Incidents such as getting involved in foul language/gestures or insults can often result in arrest, overnight imprisonment, and/or fines, irrespective of whether the incident occurs between private parties or officers of the law. Insulting somebody in public is also considered a punishable offense.

Homosexuality is illegal considered a criminal offense in Qatar, and those convicted may be subjected to lashings, imprisonment and/or deportation. Also, intimacy in public between men and women, including teenagers, can lead to arrest.

Islamic Law (Sharia)

Expatriates in Qatar will be subject to Qatari law, which is heavily predicated upon Islamic Law, involving heavy penalties which would be considered a misdemeanour in any European state. Violators of Qatari law may be subjected to a ban until the dispute is settled, which can take months for settlement. Local authorities may detain anyone considered to be potential witness, and the relatives of persons of interest, for the entire duration of investigations, without charge or access to legal counsel. Once arrested, the Qatari police will not be in a position to release a suspect until ordered to do so by the Public Prosecution and Court Service.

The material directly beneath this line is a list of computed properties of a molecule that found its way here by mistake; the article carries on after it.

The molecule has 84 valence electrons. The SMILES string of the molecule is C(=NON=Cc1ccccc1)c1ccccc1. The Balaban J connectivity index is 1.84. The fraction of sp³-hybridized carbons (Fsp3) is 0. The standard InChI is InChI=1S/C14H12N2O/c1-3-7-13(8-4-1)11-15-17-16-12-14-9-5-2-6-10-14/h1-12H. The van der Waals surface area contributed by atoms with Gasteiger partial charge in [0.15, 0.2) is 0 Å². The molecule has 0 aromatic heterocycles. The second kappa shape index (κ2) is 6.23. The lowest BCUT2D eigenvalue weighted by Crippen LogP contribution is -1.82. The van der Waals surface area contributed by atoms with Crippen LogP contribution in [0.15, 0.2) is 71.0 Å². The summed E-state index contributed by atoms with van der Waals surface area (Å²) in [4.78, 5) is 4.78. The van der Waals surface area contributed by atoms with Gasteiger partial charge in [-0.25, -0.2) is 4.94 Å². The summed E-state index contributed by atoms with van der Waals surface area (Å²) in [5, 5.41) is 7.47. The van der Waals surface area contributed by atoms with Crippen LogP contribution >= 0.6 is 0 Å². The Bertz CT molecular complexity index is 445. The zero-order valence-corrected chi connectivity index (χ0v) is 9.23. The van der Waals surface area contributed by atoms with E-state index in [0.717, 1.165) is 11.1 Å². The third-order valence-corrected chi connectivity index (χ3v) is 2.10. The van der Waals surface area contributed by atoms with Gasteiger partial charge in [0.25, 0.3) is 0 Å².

Women’s Rights

Women in Qatar may vote and run for public office. Women in Qatar hold leadership positions in several ministries / supreme councils. Women are allowed to go out and drive without any male companion. Although, Qatari women wear the abaya, there are no formal restrictions for expat women, although dressing modestly is a must.

Religion